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Williams v. Moses

United States District Court, W.D. Virginia, Roanoke Division

April 6, 2017

MARVIN TYRONE WILLIAMS, Plaintiff,
v.
FREDDRICK MOSES, Defendant.

          MEMORANDUM OPINION

          Hon. Michael F. Urbanski United States District Judge

         Marvin Tyrone Williams, a Virginia inmate proceeding pro se, filed a civil rights action pursuant to 42 U.S.C. § 1983. Plaintiff names Dr. Freddrick Moses of the New River Valley Regional Jail as the sole defendant. Plaintiff alleges:

This facility, knowingly, under the care of Doctor Freddrick Moses, neglected my medical needs concerning my diabetes condition such as stick tests, AIC testing, di[]lated eye exams, microalbumin [sic] test, etc. (paperwork included). This facility, knowingly, under the care of Doctor Frederick Moses neglected my medical needs concerning my sinus infection (paperwork included).

         The referenced paperwork includes jail grievances and requests for services, none of which bear Dr. Moses' signature or notes.

         The court must dismiss an action or claim filed by an inmate if the court determines that the action or claim is frivolous or fails to state a claim on which relief may be granted. See 28 U.S.C. §§ 1915(e)(2), 1915A(b)(1); 42 U.S.C. § 1997e(c). The first standard includes claims based upon "an indisputably meritless legal theory, " "claims of infringement of a legal interest which clearly does not exist, " or claims where the "factual contentions are clearly baseless." Neitzke v. Williams. 490 U.S. 319, 327 (1989). The second standard is the familiar standard for a motion to dismiss under Federal Rule of Civil Procedure 12(b)(6), accepting a plaintiffs factual allegations as true. A complaint needs "a short and plain statement of the claim showing that the pleader is entitled to relief and sufficient "[f]actual allegations ... to raise a right to relief above the speculative level" Bell Atl. Corp. v. Twombly, 550 U.S. 544, 555 (2007) (internal quotation marks omitted). A plaintiffs basis for relief "requires more than labels and conclusions ...." Id. Therefore, a plaintiff must "allege facts sufficient to state all the elements of [the] claim."[1] Bass v. E.I. Dupont de Nemours & Co., 324 F.3d 761, 765 (4th Cir. 2003).

         The complaint fails to state a claim upon which relief may be granted. To state a claim under § 1983, a plaintiff must allege "the violation of a right secured by the Constitution and laws of the United States, and must show that the alleged deprivation was committed by a person acting under color of state law." West v. Atkins, 487 U.S. 42, 48 (1988).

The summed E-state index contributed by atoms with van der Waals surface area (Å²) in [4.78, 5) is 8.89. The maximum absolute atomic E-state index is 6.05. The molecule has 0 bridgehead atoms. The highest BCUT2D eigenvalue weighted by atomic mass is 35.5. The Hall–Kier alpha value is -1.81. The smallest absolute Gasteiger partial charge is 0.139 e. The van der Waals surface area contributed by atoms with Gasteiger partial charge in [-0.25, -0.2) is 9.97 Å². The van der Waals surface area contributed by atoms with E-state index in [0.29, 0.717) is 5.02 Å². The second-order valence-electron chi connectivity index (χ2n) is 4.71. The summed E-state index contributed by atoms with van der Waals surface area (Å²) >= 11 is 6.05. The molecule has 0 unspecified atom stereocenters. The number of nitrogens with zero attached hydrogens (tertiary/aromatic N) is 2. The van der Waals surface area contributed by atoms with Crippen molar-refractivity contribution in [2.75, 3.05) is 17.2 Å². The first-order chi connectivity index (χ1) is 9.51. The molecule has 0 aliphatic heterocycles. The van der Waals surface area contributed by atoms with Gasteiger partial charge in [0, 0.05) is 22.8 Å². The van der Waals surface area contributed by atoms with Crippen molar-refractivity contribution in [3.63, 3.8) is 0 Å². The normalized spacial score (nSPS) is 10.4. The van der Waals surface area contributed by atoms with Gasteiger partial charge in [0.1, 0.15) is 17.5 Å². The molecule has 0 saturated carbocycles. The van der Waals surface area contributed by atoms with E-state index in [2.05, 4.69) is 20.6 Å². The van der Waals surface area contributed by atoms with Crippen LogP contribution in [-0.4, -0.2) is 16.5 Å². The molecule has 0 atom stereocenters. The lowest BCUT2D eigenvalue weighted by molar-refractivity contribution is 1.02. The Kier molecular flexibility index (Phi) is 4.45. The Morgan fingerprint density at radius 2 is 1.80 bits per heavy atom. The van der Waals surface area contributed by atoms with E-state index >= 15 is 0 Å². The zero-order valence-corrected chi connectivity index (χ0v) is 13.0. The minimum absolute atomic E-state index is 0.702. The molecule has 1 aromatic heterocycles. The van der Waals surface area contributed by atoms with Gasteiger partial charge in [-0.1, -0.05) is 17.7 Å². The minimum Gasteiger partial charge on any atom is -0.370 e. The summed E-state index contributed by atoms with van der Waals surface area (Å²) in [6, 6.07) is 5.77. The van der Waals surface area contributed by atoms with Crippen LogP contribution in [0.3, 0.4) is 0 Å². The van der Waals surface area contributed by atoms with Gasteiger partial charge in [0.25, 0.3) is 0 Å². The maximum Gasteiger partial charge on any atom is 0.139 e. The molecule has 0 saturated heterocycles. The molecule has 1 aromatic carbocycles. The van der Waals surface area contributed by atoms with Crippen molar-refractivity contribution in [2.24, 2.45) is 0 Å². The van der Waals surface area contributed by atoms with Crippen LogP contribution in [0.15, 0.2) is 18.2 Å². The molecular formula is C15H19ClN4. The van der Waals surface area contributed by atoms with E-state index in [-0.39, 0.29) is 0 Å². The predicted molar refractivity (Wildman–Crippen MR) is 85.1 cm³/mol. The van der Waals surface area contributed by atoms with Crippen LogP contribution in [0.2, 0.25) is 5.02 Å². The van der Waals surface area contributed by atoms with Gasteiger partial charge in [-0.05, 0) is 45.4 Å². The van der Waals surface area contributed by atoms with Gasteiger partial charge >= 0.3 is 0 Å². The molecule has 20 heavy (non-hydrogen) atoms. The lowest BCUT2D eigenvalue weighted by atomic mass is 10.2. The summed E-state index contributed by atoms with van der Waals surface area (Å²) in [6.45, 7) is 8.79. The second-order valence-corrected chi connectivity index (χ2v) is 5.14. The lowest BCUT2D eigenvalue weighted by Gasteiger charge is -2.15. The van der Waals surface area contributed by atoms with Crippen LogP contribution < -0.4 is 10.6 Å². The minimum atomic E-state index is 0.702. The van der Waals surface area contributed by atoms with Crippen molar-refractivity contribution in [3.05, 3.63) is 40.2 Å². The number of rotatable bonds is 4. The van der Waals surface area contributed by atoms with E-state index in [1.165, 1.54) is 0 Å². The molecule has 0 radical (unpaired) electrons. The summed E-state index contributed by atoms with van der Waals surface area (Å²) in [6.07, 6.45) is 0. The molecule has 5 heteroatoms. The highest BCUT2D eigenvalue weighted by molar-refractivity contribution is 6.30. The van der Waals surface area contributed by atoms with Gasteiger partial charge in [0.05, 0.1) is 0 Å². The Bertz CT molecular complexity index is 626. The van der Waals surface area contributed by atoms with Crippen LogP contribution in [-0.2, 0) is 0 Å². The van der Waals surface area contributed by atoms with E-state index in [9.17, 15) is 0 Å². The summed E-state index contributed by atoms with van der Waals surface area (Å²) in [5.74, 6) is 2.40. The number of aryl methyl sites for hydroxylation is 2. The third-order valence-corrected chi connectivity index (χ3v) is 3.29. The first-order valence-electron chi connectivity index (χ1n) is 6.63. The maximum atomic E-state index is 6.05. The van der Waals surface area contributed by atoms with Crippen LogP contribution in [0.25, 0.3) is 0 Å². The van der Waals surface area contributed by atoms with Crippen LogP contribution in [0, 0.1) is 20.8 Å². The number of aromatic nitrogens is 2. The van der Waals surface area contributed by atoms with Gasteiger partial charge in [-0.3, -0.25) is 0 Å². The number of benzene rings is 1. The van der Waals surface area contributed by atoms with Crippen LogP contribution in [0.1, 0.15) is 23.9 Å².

The complaint fails to allege Dr. Moses' deliberate indifference to a serious medical need beyond labels and conclusions. Deliberate indifference requires a state actor to have been personally aware of facts indicating a substantial risk of serious harm, and the actor must have actually recognized the existence of such a risk. See, e.g.. Farmer v. Brennan, 511 U.S. 825, 838 (1994); Estelle v. Gamble, 429 U.S. 97, 104 (1976); Conner v. Donnelly. 42 F.3d 220, 222 (4th Cir. 1994). Here, Plaintiff alleges, at most, negligent care at the facility under the supervision of Dr. Moses, but claims of negligence or medical malpractice are not cognizable in a § 1983 proceeding. See, e.g.. Estelle. 429 U.S. at 105-06; Sosebee v. Murphy, 797 F.2d 179, 181 (4th Cir. 1986). Furthermore, Plaintiff does not allege any personal act or omission by Dr. Moses, and Dr. Moses cannot be liable under the theory of respondeat superior. See, e.g., Monell v. Dep't of Soc. Servs., 436 U.S. 658. 663 n.7 C1978): Fisher v. Washington Metro, Area Transit Author, 690 F.2d 1133. 1142-43 (4th Cir. 1982). abrogated on other grounds by Cnty. of Riverside v. McLaughlin, 500 U.S. 44, 47 (1991). Accordingly, the complaint is dismissed without prejudice.

         Plaintiff is granted seven days' leave to file an amended complaint. If the court does not receive anything from Plaintiff within fourteen days, the Clerk may strike the case from the active docket, and Plaintiff may thereafter file his claims in a new and separate action at the time of his choice subject to the applicable limitations period.

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Notes:

[1] Determining whether a complaint states a plausible claim for relief is "a context-specific task that requires the reviewing court to draw on its judicial experience and common sense." Ashcroft v. Iqbal,556 U.S. 662, 678-79 (2009). Thus, a court screening a complaint under Rule 12(b)(6) can identify pleadings that are not entitled to an assumption of truth because they consist of no more than labels and conclusions. Id. Although the court liberally construes pro se complaints. Haines v. Kerner,404 U.S. 519, 520-21 (1972), the court does not act as an inmate's advocate, sua sponte developing statutory and constitutional claims not clearly raised in a complaint. See Brock v. Carroll,107 F.3d 241, 243 (4th Cir. 1997) (Luttig, J., concurring); Beaudett v. City of Hampton. 775 F.2d 1274, 1278 ...


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